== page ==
Last year, April DeBoer and Jayne Rowse decided they wanted to challenge Michigan’s law banning adoption by unmarried couples so they could both be legally recognized as the parents of their three special-needs children. Federal Judge Bernard A. Friedman suggested they also challenge the state’s constitutional amendment banning same-sex marriage, since the adoption law worked in conjunction with the amendment, so they refiled their suit accordingly. This week, Friedman dismissed the state’s request for dismissal, suggesting the couple will succeed on the merits of their claim.
According to Friedman, the Supreme Court’s ruling against the Defense of Marriage Act provides significant precedent for a challenge to Michigan’s marriage amendment. Though the state might use it to argue that defining marriage is a right reserved to the states, the plaintiffs also have a compelling equal protection argument to make:
Plaintiffs are prepared to claim Windsor as their own; their briefs sure to be replete with references to the newly enthroned triumvirate of Romer v. Evans, Lawrence v. Texas, and now Windsor. And why shouldn’t they? The Supreme Court has just invalidated a federal statute on equal protection grounds because it“place[d] same-sex couples in an unstable position of being in a second-tier marriage.”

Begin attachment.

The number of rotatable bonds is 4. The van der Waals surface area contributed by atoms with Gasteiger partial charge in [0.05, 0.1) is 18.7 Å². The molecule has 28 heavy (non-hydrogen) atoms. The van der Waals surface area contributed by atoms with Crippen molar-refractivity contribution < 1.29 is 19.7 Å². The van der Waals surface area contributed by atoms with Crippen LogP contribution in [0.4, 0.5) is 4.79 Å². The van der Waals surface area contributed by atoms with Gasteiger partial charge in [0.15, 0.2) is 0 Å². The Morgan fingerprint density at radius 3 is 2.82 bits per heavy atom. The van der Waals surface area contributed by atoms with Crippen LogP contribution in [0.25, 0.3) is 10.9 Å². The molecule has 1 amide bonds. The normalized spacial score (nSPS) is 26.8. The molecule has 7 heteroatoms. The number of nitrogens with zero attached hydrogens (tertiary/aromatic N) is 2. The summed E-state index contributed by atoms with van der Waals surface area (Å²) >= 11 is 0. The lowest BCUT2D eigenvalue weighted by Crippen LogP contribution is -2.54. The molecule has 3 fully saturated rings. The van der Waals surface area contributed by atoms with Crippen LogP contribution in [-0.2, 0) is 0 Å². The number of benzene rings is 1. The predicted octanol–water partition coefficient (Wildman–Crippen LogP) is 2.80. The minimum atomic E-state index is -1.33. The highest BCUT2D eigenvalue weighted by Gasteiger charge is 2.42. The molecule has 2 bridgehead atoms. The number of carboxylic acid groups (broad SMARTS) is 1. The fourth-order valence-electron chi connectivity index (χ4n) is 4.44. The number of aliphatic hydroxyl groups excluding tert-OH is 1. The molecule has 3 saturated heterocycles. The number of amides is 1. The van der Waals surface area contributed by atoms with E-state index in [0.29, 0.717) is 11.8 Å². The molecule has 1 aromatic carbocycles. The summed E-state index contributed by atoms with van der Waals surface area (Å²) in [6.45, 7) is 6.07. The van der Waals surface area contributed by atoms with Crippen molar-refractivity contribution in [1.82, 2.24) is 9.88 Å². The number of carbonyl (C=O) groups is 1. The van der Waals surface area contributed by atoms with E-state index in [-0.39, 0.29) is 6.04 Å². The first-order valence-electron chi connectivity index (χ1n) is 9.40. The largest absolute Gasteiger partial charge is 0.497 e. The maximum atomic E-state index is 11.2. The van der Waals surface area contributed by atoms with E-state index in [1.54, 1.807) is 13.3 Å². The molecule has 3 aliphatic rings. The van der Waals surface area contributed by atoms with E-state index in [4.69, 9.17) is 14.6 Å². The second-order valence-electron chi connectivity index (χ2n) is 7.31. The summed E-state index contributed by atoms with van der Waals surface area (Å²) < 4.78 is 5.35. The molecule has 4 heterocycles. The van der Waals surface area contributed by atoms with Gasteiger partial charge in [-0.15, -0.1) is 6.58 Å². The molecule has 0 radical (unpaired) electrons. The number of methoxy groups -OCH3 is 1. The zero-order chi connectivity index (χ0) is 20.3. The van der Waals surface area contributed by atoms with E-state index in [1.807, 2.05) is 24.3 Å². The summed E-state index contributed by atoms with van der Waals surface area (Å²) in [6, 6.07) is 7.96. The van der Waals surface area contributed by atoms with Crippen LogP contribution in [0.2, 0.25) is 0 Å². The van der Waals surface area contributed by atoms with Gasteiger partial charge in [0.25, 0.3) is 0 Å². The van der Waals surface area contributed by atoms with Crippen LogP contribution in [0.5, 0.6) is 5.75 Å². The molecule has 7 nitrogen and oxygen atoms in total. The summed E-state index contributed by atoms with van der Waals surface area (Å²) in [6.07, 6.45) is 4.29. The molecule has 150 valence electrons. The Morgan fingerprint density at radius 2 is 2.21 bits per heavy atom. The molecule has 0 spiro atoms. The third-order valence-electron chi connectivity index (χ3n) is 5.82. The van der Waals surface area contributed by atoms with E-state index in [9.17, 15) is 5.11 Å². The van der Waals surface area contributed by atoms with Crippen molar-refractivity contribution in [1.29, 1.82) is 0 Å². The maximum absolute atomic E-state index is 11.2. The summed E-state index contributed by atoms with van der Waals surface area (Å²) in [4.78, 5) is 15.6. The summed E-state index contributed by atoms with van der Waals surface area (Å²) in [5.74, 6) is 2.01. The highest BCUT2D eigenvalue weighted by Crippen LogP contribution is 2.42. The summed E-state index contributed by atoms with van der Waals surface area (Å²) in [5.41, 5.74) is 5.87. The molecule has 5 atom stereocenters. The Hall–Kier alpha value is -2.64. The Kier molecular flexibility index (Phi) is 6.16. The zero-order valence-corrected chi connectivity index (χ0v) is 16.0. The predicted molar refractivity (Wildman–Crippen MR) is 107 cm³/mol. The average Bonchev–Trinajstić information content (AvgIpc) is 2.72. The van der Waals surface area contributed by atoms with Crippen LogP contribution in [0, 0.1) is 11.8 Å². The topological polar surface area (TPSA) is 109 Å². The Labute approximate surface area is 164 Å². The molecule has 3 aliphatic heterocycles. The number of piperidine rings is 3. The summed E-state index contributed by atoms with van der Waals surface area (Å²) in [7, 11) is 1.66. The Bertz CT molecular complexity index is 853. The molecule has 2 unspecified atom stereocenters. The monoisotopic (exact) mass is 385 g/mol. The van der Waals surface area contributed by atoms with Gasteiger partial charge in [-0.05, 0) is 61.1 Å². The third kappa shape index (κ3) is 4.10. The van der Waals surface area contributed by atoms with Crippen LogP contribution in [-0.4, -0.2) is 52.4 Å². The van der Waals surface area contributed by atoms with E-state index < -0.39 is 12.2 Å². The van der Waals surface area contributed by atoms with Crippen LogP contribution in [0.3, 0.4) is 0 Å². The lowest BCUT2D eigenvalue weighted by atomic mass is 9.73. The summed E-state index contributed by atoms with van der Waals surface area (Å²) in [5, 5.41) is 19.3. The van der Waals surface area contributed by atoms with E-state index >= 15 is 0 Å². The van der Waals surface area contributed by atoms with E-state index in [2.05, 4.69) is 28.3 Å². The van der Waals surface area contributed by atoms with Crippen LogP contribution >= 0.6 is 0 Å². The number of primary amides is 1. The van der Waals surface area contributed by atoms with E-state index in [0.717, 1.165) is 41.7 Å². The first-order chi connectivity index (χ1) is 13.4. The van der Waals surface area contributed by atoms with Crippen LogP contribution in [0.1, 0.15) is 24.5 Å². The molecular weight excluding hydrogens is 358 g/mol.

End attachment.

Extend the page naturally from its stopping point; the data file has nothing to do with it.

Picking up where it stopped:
Moreover, and of particular importance to this case, the justices expressed concern that the natural consequence of such discriminatory legislation would not only lead to the relegation of same-sex relationships to a form of second-tier status, but impair the rights of “tens of thousands of children now being raised by same-sex couples” as well. This is exactly the type of harm plaintiffs seek to remedy in this case.
Friedman is the second judge to cite Windsor since it was decided last week. Judge David Lawson issued a decision last week that also dealt with same-sex partner benefits in Michigan, blocking a law that would have prevented the domestic partners of state employees from receiving health insurance benefits.
A poll in May found that 56.8 percent of Michigan voters support marriage equality, with 54 percent prepared to vote overturn the state’s ban.